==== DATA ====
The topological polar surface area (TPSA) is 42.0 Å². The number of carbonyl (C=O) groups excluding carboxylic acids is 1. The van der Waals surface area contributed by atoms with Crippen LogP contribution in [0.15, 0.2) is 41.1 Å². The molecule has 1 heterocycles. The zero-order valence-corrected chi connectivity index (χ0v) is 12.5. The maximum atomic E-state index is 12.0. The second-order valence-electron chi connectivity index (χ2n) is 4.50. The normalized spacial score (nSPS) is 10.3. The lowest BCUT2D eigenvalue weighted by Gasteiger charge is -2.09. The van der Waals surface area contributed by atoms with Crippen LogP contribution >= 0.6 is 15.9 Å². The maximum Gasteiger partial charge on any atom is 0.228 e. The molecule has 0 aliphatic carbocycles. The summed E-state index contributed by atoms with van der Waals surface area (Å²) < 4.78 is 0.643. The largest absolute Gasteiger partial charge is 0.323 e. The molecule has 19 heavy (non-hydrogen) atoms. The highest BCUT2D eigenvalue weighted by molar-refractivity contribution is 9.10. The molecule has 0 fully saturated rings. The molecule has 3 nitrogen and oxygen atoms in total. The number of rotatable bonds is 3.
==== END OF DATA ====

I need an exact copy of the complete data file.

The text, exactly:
The topological polar surface area (TPSA) is 42.0 Å². The number of carbonyl (C=O) groups excluding carboxylic acids is 1. The van der Waals surface area contributed by atoms with Crippen LogP contribution in [0.15, 0.2) is 41.1 Å². The molecule has 1 heterocycles. The zero-order valence-corrected chi connectivity index (χ0v) is 12.5. The maximum atomic E-state index is 12.0. The second-order valence-electron chi connectivity index (χ2n) is 4.50. The normalized spacial score (nSPS) is 10.3. The lowest BCUT2D eigenvalue weighted by Gasteiger charge is -2.09. The van der Waals surface area contributed by atoms with Crippen LogP contribution >= 0.6 is 15.9 Å². The maximum Gasteiger partial charge on any atom is 0.228 e. The molecule has 0 aliphatic carbocycles. The summed E-state index contributed by atoms with van der Waals surface area (Å²) < 4.78 is 0.643. The largest absolute Gasteiger partial charge is 0.323 e. The molecule has 19 heavy (non-hydrogen) atoms. The highest BCUT2D eigenvalue weighted by molar-refractivity contribution is 9.10. The molecule has 0 fully saturated rings. The molecule has 3 nitrogen and oxygen atoms in total. The number of rotatable bonds is 3.